In a rare move, Warren Buffett (Trades, Portfolio)’s Berkshire Hathaway (BRK.A, Financial)(BRK.B, Financial) acquired nearly $1 billion of its own shares during the third quarter, it announced on Saturday as part of its earnings results.
The buyback is the first since Berkshire loosened its policy on July 17 to allow repurchases any time Buffett or Vice-Chairman Charlie Munger (Trades, Portfolio) deem the stock undervalued. Previously, the company prohibited buybacks unless the share price dipped below 120% of book value.
Berkshire’s $928 million repurchase signals that Buffett calculates the value of the company above $309,675 per share, the average price it traded during the third quarter. That level significantly exceeded the price at 120% of second-quarter book value of $262,020 per share.
If Buffett had waited for the stock to fall within 120% under the previous rule, the buybacks would not have occurred. The stock drifted to its lowest point of the year in June, falling to $281,600 per share, before marching back up to a third-quarter peak of $333,415 in September. Shares reached their high for the year and for all time of $335,630 in October.
Buffett had disclosed that he repurchased “a little” of Berkshire’s stock back in August, confirming to investors that he believed it was trading for less than it was worth.
"What really counts is what are the businesses worth along with the securities we own? And if it's at a discount to that figure Charlie [Munger] and I will buy, and we bought some," he told CNBC at the time.
The large buyback offered a clarion call to buy for investors who view stocks as pieces of a business, as it narrows a number range of the company’s worth from a highly reliable insider. Buffett has traditionally kept quiet about any exact figures for his estimate of Berkshire’s value.
The market responded positively, sending Berkshire stock up 5.03% to $323,935 per share on Monday afternoon, versus a 0.56% rise in the S&P 500 index. It is up 4.28% for the year to date, against a 1.01% gain in the index.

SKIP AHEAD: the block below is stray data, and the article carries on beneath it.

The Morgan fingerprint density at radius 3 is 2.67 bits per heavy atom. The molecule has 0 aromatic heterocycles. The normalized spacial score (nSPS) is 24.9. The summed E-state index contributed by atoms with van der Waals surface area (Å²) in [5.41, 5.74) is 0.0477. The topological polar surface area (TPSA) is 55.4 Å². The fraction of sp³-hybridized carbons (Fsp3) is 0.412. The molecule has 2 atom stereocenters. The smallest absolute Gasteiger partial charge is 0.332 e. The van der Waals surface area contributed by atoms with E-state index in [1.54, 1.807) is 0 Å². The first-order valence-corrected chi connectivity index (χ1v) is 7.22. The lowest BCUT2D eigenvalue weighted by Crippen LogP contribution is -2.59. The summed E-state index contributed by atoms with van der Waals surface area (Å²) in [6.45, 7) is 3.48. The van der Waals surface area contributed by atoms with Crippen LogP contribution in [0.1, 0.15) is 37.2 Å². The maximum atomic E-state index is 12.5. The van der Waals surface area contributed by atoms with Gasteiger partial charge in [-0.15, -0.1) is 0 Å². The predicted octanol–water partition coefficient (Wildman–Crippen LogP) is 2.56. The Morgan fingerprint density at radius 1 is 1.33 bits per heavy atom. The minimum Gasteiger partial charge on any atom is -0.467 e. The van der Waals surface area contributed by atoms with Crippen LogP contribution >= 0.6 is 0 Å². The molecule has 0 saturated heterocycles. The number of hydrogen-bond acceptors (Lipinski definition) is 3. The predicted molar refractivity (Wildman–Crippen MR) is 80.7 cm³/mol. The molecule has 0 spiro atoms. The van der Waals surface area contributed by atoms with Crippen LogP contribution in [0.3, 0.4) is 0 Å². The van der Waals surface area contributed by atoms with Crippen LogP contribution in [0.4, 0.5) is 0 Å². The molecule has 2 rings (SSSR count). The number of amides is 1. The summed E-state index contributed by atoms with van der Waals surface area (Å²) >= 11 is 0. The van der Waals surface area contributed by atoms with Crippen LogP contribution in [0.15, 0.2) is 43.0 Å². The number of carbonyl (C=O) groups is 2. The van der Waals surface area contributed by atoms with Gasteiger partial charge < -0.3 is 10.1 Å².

The insurance-focused conglomerate Buffett has grown from a struggling textile mill since 1965 owns 63 subsidiaries, $195.6 billion in common stock and more than $100 billion in cash as of third quarter-end.
Buffett has noted that the value of the vast empire has increasingly outpaced the book value of its assets since the early 1990s when he trended toward buying whole companies and accounting rules forced him to record more of their losses than successes. Generally accepted account principles (GAAP) required him to revise the carrying value of poor businesses downward while not revaluing flourishing businesses higher.
In a 2017 letter, Buffett said that Berkshire’s intrinsic value “far exceeds” its book value, particularly in the property and casualty insurance businesses.
“Over time, stock prices gravitate toward intrinsic value,” he said. “That’s what has happened at Berkshire, a fact explaining why the company’s 52-year market-price gain … materially exceeds its book-value gain.”
From 1964 to 2017, Berkshire’s overall gain in book value totaled 1,088,029% compounded at 19.1% annually versus a gain in market value of 2,404,748% compounded at 20.9% annually. For the same period, the S&P 500 advanced 15,508% or 9.9% compounded annually.
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